Ending prejudice begins with education. With this motto, Brazil’s Ministry of Education’s (MEC) 3rd Black Awareness Week seeks to draw attention to the Brazilian government’s anti-racist policies in the country’s educational systems and the valorization of black personalities and performers.
According to the study, "Portrait of Inequalities – Race and Gender," done by the Applied Economics Research Institute (IPEA) and the United Nations Women’s Development Fund (UNIFEM), 16.8% of blacks aged 15 or more are illiterate, compared with 7.1% of the whites in the same age category.
Another important piece of data, discovered by the National Educational Research Institute (INEP), is that students of African descent are the ones who most frequently abandon school and repeat grades.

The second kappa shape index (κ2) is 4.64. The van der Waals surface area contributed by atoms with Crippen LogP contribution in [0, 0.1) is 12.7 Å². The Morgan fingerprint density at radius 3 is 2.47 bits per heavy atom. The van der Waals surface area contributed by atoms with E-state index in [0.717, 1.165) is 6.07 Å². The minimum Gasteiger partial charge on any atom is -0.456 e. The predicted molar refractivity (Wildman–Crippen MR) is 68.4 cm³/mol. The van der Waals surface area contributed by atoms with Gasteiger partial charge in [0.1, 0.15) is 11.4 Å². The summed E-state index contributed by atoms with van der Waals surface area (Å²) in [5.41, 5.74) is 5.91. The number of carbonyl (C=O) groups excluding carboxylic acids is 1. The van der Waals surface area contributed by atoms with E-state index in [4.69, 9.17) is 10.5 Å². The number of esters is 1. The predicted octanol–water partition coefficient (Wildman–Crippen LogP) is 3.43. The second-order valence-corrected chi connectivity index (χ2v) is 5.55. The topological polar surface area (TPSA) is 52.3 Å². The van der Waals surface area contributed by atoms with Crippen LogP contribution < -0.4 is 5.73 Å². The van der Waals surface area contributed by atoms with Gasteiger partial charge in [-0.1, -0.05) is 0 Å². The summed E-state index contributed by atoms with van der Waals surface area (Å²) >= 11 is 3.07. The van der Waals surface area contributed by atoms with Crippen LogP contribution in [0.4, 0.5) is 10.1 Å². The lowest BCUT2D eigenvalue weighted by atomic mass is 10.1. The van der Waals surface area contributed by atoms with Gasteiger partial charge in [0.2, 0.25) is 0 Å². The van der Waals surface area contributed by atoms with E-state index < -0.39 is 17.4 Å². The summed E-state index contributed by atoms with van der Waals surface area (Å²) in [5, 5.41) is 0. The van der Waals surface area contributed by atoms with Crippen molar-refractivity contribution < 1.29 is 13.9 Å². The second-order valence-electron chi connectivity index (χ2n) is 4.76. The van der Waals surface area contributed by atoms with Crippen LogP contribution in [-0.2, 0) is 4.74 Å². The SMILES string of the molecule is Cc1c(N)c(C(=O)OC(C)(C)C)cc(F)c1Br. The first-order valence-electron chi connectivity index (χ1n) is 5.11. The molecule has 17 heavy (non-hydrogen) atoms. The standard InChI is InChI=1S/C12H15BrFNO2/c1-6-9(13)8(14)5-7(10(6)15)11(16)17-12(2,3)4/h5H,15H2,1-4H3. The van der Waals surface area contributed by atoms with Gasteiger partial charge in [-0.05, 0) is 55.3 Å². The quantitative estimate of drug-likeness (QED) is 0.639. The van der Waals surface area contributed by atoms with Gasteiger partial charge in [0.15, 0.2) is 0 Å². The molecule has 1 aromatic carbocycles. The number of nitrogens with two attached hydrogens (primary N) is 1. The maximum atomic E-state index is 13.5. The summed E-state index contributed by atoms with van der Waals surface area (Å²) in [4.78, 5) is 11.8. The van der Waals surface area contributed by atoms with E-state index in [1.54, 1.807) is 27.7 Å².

The minister of Education, Fernando Haddad, contends that it is a challenge to turn this situation around.
"Studies show that there is an abyss between the two Brazils (black and white), and it is up to government authorities to restore the unity of these two elements in a single Brazil," he remarked.
The singer Leci Brandão, who was among those invited to the ceremony to open the week, said that racial equality is only possible with a conscientious, smart, and organized nation.
"It’s in the classroom that citizens are formed; it’s in the classroom that a nation is changed," she asserted.
The 3rd Black Awareness Week, which was organized by the coordinating board of the MEC Civil Servants’ Group for Racial Equality, extends through December 2.
Various activities, dealing with issues related to blacks and the work of MEC educational administrators, are planned for several Brazilian cities,
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